Hmmm: Weekly jobless claims still at 1.3 million -- but continuing claims drop sharply

Good news or bad news? As it has been for the last four months, the weekly jobless claims report has some of both. On the bad side, the number of claims remains stubbornly in the seven-figure range, albeit somewhat better than expectations at 1.314 million initial claims in the week ending July 4. That’s down nearly 100K from the previous week, but that still puts the level at nearly twice the level of the pre-COVID record high:

In the week ending July 4, the advance figure for seasonally adjusted initial claims was 1,314,000, a decrease of 99,000 from the previous week’s revised level. The previous week’s level was revised down by 14,000 from 1,427,000 to 1,413,000. The 4-week moving average was 1,437,250, a decrease of 63,000 from the previous week’s revised average. The previous week’s average was revised down by 3,500 from 1,503,750 to 1,500,250.

The good news comes in the number of continuing claims. That too remains at pre-pandemic record highs, but it’s moving in the right direction in a big way. Nearly 700,000 people came off of unemployment in the past week:

The advance seasonally adjusted insured unemployment rate was 12.4 percent for the week ending June 27, a decrease of 0.5 percentage point from the previous week’s revised rate. The previous week’s rate was revised down by 0.3 from 13.2 to 12.9 percent. The advance number for seasonally adjusted insured unemployment during the week ending June 27 was 18,062,000, a decrease of 698,000 from the previous week’s revised level. The previous week’s level was revised down by 530,000 from 19,290,000 to 18,760,000. The 4-week moving average was 19,085,500, a decrease of 636,000 from the previous week’s revised average. The previous week’s average was revised down by 132,500 from 19,854,000 to 19,721,500.

CNBC’s Jeff Cox took the sunny side in reporting the new numbers … mostly, anyway. The topline beat expectations, he notes, and the momentum off of unemployment is a very good sign. Payrolls have expanded the last two months, but Cox writes that it might not get much better than this for a while:

As claims continue to subside, nonfarm payrolls are expanding. The past two months have seen growth of 7.5 million as the unemployment rate has dropped from a pandemic high of 14.7% to 11.1%.

The insured unemployment rate, a basic computation of those collecting benefits vs. the total workforce, fell to 12.4%, a half percentage point decline.

However, the jobs market is far from settled, and most economists figure that the 4.8 million growth in payrolls for June was the high-water mark for hiring. United Airlines this week put 36,000 workers on notice for potential layoffs as the airline industry struggles to regain its footing after a near-shutdown during the crisis.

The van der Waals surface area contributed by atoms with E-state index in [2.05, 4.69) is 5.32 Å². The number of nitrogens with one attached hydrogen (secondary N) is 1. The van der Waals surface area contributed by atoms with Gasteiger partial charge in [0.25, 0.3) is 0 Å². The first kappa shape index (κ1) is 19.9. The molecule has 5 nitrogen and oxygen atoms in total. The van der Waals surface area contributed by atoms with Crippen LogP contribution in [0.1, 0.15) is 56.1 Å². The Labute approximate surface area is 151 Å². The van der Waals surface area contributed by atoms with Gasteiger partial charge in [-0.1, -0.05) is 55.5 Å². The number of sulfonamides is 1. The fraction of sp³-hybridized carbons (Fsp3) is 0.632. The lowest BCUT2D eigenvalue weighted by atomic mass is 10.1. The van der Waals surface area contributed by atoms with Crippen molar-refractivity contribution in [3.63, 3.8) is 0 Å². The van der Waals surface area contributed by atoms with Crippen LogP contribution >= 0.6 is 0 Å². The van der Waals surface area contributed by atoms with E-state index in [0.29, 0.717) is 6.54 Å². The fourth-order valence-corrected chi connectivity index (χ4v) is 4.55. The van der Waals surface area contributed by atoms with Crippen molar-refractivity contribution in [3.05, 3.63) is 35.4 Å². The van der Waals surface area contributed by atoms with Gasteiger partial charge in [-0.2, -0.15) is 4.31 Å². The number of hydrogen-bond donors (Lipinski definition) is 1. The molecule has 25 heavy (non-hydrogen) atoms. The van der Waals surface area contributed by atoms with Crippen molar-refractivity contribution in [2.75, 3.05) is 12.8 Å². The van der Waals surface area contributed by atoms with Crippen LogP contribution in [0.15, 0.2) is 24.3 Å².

The New York Times takes the glass-half-empty look, nearly all the way to the bottom. The hiring in May and June didn’t create new jobs but merely refilled the furloughed positions. Job creation is still frozen:

Another one million new claims were filed last week under the federal Pandemic Unemployment Assistance program, which is designed to funnel jobless benefits to freelancers, self-employed and other workers normally ineligible for state unemployment insurance.

Hiring nationwide has picked up in recent weeks, and the overall jobless rate dipped in June to 11.1 percent from a peak of 14.7 percent in April. But most of the payroll gains were because of the rehiring of workers temporarily laid off. The pool of workers whose previous jobs have disappeared and who must search for new ones has grown.

“Their circumstances may be more challenging to rectify than those who were laid off because of a temporary closure,” said Elizabeth Akers, who was a staff economist with the Council of Economic Advisers under President George W. Bush. “Finding new jobs will be more difficult. There’s been scarring in the economy.”

True enough, but also precisely what was expected. New or refilled jobs? That’s just semantics. The economy has to heal by getting the jobs back that people lost first, in order to recreate the dynamism that can create new-new jobs. That is why politicians in both parties have talked about putting people back to work. In fact, given the record-low unemployment the US had before the COVID-19 pandemic hit, putting everyone back to work would probably suffice to fully restore the economy.

What did the markets think of the new jobs report? They seemed to like it, but bear in mind that we’re essentially dealing with a bunch of bookies rather than people investing in economic growth:

The S&P 500 gained 0.2% while the Dow Jones Industrial Average traded just above the flatline. The Nasdaq Composite outperformed, rising 0.7% to a fresh record high.

Netflix and Microsoft were up 0.9% and 1.3%, respectively. Apple advanced 0.8%. Facebook, Amazon and Alphabet also rose. Amazon is up more than 7% week to date and Alphabet has gained over 3% in that time period. Microsoft, Facebook and Apple are all up more than 4% for the week.

Market reactions are much more tied to results against expectations rather than the quality of the results on their own. Still, there does seem to be a bit more enthusiasm at the moment, but wait for consumer-behavior metrics to emerge. If consumers keep up the momentum of their spending in May and June, we can infer that the job market is improving in some significant way. If not, then those weekly jobless claims numbers might be more seriously about the present than about a backlog from several weeks back.

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